Article: A unique regulation of the expression of the psbA, psbD, and psbE genes, encoding the D1, D2 and cytochrome b559 subunits of the Photosystem II complex in the chlorophyll d containing cyanobacterium Acaryochloris marina[show abstract] [hide abstract]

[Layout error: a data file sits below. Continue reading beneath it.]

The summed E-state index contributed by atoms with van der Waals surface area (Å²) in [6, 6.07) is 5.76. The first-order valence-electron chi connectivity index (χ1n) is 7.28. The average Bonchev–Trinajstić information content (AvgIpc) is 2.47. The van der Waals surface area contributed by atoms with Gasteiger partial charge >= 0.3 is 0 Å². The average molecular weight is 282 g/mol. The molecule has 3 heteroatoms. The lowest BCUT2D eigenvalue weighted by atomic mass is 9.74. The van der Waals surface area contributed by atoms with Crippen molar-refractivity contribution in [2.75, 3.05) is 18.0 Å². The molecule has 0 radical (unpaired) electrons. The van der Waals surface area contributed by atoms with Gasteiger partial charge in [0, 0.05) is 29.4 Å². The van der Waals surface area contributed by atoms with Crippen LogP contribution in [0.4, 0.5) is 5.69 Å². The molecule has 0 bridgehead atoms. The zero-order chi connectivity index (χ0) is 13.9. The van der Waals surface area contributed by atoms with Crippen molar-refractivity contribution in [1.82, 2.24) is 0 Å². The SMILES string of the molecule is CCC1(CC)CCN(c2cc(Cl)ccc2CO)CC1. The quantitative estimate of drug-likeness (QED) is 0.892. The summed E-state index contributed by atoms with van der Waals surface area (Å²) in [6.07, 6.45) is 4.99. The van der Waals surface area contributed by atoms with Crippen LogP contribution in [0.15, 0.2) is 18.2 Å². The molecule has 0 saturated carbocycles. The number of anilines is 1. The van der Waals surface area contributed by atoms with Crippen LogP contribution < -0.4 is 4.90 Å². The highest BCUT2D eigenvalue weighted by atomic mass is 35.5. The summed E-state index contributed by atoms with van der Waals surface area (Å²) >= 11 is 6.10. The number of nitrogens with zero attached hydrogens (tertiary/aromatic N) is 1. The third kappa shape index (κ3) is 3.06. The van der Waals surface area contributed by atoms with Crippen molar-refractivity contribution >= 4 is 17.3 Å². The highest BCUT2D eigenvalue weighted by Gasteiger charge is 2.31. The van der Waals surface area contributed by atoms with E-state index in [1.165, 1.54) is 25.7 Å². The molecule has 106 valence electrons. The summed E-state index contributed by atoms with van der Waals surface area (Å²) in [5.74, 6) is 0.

ABSTRACT: Photosynthetic electron transport, chromatic photoacclimation and expression of the genes encoding the D1, D2, and cytochrome b559 subunits of the Photosystem II complex were studied in the chlorophyll d containing cyanobacterium Acaryochloris marina MBIC11017 under various environmental conditions. During oxygen deprivation and inhibition of photosynthetic electron transport by dibromothymoquinone the psbA1 gene encoding a D1′ isoform was induced. All of the three psbA and one of the three psbD (psbD2) genes, encoding two different isoforms of the D1 and the abundant isoform of the D2 proteins, respectively were induced under exposure to UV-B radiation and high intensity visible light. Under far red light the amount of Photosystem II complexes increased, and expression of the psbE2 gene encoding the alpha-subunit of cytochrome b559 was enhanced. However, the psbF and psbE1 genes encoding the beta- and another isoform of alpha-cytochrome b559, respectively remained lowly expressed under all conditions. Far red light also induced the psbD3 gene encoding a D2′ isoform whose primary structure is different from the abundant D2 isoform. psbD3 was also induced under low intensity visible light, when chromatic photoacclimation was indicated by a red-shifted absorption of chlorophyll d. Our results show that differential expression of multigene families encoding different isoforms of D1 and D2 plays an important role in the acclimation of A. marina to contrasting environmental conditions. Moreover, the disproportionate quantity of transcripts of the alpha and beta subunits of cytochrome b559 implies the existence of an alpha–alpha homodimer organization of cytochrome b559 in Photosystem II complexes.Biochimica et Biophysica Acta 07/2012; 1817(7):1083-1094. · 4.66 Impact Factor